Friday, February 08, 2008

From: "Jamal Najjab" Add Mobile Alert
Subject: If at possible, please buy this book, it is wonderful.
Date: Thu, 7 Feb 2008 21:48:08 +0000

Jan – Feb issue 2008.
Music & Arts
Raff Ellis Presents Kisses From a Distance
Jamal Najjab

Raff Ellis describes how his book Kisses From a Distance came to be (Staff photo J. Najjab).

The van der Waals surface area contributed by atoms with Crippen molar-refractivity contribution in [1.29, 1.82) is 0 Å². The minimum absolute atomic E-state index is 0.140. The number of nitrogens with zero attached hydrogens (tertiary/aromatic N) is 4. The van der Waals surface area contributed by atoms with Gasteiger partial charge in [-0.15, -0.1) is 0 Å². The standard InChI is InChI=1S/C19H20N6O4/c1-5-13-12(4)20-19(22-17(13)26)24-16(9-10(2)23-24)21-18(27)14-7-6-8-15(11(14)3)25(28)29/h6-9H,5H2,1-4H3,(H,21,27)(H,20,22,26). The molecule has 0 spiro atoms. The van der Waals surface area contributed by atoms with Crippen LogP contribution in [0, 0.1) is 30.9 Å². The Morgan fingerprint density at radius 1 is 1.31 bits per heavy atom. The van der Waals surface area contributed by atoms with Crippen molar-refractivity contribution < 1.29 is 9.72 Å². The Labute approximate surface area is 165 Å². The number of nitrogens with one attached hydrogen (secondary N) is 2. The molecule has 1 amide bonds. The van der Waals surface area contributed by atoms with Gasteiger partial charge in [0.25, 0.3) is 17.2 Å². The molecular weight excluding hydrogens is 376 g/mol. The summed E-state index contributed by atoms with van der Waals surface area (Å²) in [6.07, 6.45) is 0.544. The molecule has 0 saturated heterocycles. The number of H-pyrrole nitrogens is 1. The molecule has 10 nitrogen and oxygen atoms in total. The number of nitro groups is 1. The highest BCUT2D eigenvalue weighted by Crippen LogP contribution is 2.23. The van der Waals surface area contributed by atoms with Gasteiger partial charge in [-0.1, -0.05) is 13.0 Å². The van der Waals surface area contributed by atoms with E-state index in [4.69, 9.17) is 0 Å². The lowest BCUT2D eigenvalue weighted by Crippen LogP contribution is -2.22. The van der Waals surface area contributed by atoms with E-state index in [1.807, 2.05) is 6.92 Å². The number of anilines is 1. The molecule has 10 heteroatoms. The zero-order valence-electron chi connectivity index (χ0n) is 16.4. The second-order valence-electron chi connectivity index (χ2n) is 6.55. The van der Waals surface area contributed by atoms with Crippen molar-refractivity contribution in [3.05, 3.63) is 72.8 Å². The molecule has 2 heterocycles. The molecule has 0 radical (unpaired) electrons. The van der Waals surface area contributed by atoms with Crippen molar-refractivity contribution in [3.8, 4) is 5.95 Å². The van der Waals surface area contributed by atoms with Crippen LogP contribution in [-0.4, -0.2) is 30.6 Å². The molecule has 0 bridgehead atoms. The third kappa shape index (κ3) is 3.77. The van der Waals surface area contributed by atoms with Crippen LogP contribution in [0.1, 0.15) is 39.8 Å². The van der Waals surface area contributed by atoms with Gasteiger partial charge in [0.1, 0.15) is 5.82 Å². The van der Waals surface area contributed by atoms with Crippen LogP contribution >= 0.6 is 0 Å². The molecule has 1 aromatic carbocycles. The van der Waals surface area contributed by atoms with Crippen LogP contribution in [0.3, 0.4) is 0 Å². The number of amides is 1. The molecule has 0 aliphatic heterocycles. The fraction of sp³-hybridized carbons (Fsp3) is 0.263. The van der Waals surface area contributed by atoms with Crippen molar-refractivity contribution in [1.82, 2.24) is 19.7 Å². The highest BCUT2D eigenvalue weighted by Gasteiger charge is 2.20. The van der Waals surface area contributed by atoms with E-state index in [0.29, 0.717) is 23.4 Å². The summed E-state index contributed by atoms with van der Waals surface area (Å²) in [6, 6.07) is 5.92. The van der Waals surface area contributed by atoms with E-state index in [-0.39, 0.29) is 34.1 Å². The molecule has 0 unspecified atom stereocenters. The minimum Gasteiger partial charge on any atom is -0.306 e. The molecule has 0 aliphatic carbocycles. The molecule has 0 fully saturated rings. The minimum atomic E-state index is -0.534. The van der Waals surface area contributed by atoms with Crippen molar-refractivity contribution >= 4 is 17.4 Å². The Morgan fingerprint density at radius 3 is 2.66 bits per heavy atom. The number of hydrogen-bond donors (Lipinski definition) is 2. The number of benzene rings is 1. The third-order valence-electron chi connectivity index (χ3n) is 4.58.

INSTEAD OF DOING a traditional reading of his new book Kisses From a Distance at his Nov. 13 appearance at Busboys and Poets in Washington, DC, author Raff Ellis delighted his audience with a detailed explanation of how the book came to be. “First of all there were my mother’s letters,” Ellis said, “over 200 of them, written between 1925 and 1990.” After marrying Ellis’ father and settling in Carthage, New York, Ellis’ mother corresponded with her family back in Lebanon. Many of the saved letters began with the phase: “Kisses from a distance.” When Ellis’ mother died, her children found the letters in her locked sandouq, or trunk. Ellis’ brother had the letters translated in Lebanon, bound them in a book, and gave a copy to each of his siblings. Each time he read them, Ellis found the letters more and more fascinating. “I came to believe there was a story hidden within these letters,” he said. He knew they were a true historical find, a treasure trove that needed to be shared with the world. First Ellis decided to find answers to key questions, such as was his mother’s family as great as she had made them out to be in her vivid stories that he heard all through his childhood? Were the mountains of Lebanon as beautiful as she said? Ellis also had to ponder what it meant to be Lebanese. He remembered the words of Lebanese historian Kamal Salibi: “They leave the mountains, but the mountains don’t leave them.” Growing up, Ellis said, he didn’t want to be what he called “ethnic”; instead he wanted to just blend in with the other kids in school and be American. “Show me that melting pot,” he said. “I want to jump in.” However, as he experienced bouts of discrimination, Ellis said, he came to realize that the pot may not have wanted him. He cited the example of a barber in Carthage who refused to cut his hair, because he was a “Black Syrian.” Ellis discovered the importance of his heritage when he left home for military service. When he was homesick, he recalled, “I would search out Lebanese restaurants wherever I was stationed. My care packages from home...My ethnicity became my anchor.”In order to complete his research for the book, Ellis traveled to Lebanon several times. It seems he found the answer to many of his questions, but Ellis teased his listeners by telling them they would discover all when they read the book. If they do decide to pick it up, they will be in good company. According to Sam Hazo, National Book Award and Pulitzer Prize finalist, the book “is not an exercise in nostalgia, this is a serious historical study.” And journalist and author Helen Thomas had nothing but praise for the book. “Raff Ellis’ book Kisses from a Distance brought tears to my eyes,” she wrote. “It is beautifully written and the story of every family whose members courageously left their homes and families in the Middle East before and at the turn of the 20th century, as did my parents.” Thomas went on to say, “I wish there would be less demonization of the Arab world today and more understanding of its great people. I know Ellis’ book will help that bridge.”Ellis concluded his remarks by reading the dedication from the book: “To whose intrepid immigrants who braved the perilous journey to reach America’s shores, while forsaking the familiar for the promise of the unknown, and whose contributions to the enrichment of the land they embraced has made this country what it is.” Kisses from a Distance is available from the AET Book Club.

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